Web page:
Pirates fans and historic preservationists with a fondness for Forbes Field are making sure what remains of the old ballpark will look its best when thousands of people stream into the city for the Major League All-Star Game in July.
Work has begun to restore the remnants of the red-brick wall along Roberto Clemente Drive in Oakland in preparation for a ceremony to unveil a marker from the Pennsylvania Historical and Museum Commission.
The marker ceremony is scheduled for 3:30 p.m. July 7, including live music, “ballpark” style refreshments and a “throwback” youth baseball game at nearby Mazeroski Field featuring players wearing historic jerseys from the Pittsburgh Pirates and Crawfords, and the Homestead Grays.
The All-Star game will be played July 11 at PNC Park on the North Side.
“We’re hoping that the celebration on July 7 will help focus attention — and draw community and financial support — for showcasing the wall, which is an important part of Pittsburgh’s history,” said state Sen. Jim Ferlo, D-Highland Park. Ferlo has been spearheading efforts to turn the area around the wall into a “walk of fame” with plaques, benches, decorative historic lighting and possibly an interactive kiosk to inform and entertain visitors.
The city of Pittsburgh, which has owned the wall since 1971, awarded a $25,615 contract to Franco Construction to repoint the brick, replace missing terra cotta caps, resurface the concrete pilasters that divide sections of the wall and refurbish and paint the flag pole.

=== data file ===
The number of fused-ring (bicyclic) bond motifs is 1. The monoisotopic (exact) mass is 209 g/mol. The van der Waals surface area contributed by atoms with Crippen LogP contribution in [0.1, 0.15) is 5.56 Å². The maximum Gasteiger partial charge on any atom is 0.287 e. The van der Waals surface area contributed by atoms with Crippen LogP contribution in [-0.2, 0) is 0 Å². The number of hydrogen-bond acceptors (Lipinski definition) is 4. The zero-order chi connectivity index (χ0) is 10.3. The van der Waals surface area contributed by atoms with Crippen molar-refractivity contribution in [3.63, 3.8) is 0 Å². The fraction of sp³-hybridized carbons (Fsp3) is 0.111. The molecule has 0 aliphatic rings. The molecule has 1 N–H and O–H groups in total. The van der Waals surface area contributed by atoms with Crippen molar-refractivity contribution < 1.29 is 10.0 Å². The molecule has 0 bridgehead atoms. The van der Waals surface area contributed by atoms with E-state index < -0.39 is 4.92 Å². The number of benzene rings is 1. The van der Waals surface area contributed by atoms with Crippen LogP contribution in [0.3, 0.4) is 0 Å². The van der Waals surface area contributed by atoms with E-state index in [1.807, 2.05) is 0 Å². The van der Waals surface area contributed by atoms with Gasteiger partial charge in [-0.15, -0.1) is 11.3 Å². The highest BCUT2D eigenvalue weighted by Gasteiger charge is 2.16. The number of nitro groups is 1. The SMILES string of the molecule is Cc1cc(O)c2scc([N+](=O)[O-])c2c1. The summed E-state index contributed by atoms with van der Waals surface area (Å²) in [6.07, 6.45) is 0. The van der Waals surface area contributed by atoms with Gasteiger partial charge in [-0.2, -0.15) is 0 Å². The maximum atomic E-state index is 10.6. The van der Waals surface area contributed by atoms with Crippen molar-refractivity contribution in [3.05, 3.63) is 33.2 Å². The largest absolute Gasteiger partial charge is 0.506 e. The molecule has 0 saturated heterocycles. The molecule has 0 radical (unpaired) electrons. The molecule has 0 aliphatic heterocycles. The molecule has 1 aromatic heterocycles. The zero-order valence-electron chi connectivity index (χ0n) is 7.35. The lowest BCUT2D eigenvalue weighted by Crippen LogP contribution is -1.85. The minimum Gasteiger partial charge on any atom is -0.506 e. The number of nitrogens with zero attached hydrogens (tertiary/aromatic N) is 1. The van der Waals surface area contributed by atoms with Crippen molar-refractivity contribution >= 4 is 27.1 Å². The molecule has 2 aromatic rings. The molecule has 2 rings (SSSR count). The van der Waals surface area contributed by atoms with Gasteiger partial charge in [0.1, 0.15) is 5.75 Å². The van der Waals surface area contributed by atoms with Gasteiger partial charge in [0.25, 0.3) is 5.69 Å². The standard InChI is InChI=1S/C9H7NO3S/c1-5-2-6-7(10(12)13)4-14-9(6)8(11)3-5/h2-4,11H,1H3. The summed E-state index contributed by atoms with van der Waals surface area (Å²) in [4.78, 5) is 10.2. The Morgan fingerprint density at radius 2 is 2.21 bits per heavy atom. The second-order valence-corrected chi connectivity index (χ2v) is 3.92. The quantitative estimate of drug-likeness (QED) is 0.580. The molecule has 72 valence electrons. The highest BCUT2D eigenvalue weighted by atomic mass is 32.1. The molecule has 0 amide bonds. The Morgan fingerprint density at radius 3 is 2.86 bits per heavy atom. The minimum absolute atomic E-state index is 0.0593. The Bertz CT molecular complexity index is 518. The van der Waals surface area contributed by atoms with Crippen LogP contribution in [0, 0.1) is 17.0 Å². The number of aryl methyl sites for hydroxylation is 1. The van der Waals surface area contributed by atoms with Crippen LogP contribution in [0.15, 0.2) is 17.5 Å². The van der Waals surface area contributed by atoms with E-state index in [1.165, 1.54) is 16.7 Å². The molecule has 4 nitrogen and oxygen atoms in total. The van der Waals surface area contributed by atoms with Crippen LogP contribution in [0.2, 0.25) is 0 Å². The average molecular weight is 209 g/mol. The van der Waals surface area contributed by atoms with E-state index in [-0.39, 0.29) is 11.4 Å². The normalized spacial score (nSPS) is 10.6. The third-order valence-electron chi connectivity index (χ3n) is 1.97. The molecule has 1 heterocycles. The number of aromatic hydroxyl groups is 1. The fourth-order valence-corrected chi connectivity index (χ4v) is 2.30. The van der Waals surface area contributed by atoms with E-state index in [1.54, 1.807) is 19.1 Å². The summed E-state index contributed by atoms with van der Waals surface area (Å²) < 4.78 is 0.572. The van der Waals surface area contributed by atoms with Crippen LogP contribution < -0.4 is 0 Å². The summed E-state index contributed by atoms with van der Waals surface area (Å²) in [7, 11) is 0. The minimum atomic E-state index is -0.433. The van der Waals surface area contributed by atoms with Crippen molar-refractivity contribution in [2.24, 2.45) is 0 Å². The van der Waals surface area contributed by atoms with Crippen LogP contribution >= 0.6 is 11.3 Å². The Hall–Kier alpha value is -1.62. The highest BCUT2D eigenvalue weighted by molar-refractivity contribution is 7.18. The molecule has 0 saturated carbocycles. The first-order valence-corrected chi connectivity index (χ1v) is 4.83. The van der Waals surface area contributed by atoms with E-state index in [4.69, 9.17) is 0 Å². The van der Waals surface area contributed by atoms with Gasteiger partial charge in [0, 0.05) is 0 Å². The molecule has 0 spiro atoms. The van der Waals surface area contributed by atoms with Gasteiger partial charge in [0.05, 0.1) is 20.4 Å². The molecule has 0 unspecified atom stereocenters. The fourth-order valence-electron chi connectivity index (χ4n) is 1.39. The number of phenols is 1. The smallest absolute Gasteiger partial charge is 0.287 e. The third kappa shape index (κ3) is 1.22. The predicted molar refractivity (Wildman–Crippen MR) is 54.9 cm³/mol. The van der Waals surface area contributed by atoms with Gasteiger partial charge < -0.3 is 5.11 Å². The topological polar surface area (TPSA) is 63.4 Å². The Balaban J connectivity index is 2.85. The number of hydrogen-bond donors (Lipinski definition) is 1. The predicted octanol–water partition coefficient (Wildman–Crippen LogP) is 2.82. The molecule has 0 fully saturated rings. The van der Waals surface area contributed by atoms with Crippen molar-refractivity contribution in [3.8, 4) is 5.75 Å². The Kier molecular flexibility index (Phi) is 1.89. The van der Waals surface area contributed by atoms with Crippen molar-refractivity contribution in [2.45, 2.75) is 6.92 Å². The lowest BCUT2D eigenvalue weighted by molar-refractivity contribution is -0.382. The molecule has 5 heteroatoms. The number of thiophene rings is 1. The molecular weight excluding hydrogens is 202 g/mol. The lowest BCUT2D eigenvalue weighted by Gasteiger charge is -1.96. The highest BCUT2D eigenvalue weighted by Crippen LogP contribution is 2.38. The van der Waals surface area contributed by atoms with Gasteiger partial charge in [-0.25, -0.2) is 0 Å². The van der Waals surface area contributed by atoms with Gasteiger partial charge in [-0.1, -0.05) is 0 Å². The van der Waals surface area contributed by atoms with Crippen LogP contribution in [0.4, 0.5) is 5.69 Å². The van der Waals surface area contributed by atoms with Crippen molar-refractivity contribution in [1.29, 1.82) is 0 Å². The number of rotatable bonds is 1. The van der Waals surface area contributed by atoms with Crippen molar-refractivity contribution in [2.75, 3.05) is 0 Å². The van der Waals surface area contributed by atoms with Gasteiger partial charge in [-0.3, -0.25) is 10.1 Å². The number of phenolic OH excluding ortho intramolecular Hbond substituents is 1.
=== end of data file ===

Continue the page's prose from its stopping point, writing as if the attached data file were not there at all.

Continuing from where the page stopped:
Organizers also are considering installing a clay gravel warning track at the base of the wall to prevent mud from splashing up on the brick and make it easier for visitors to get closer to the wall.
Most of the restoration cost is covered by a state Department of Community and Economic Development grant Ferlo helped obtain on behalf of the Pittsburgh History and Landmarks Foundation.
Last June, the Pennsylvania Historical and Museum Commission placed a marker near the wall dedicated to Barney Dreyfuss, the Pirates owner who built Forbes Field in 1909. Dreyfuss also is credited with “inventing” the World Series in 1903, when the Boston Pilgrims, champions of the newly formed American League, accepted a challenge to meet his National League champion Pirates in a postseason tournament.
The Pirates lost.
A marker also is imbedded in the spot where Pirates second baseman Bill Mazeroski’s bottom of the ninth home run sailed over the wall at 3:36 p.m. Oct. 13, 1960, to defeat the Yankees in Game 7 of the World Series.
Since 1985, members of the Society for American Baseball Research have gathered each Oct. 13 to celebrate Mazeroski’s legendary home run.
The home plate from the last game played at Forbes Field June 28, 1970, is preserved under Lucite in nearby Posvar Hall on the University of Pittsburgh campus.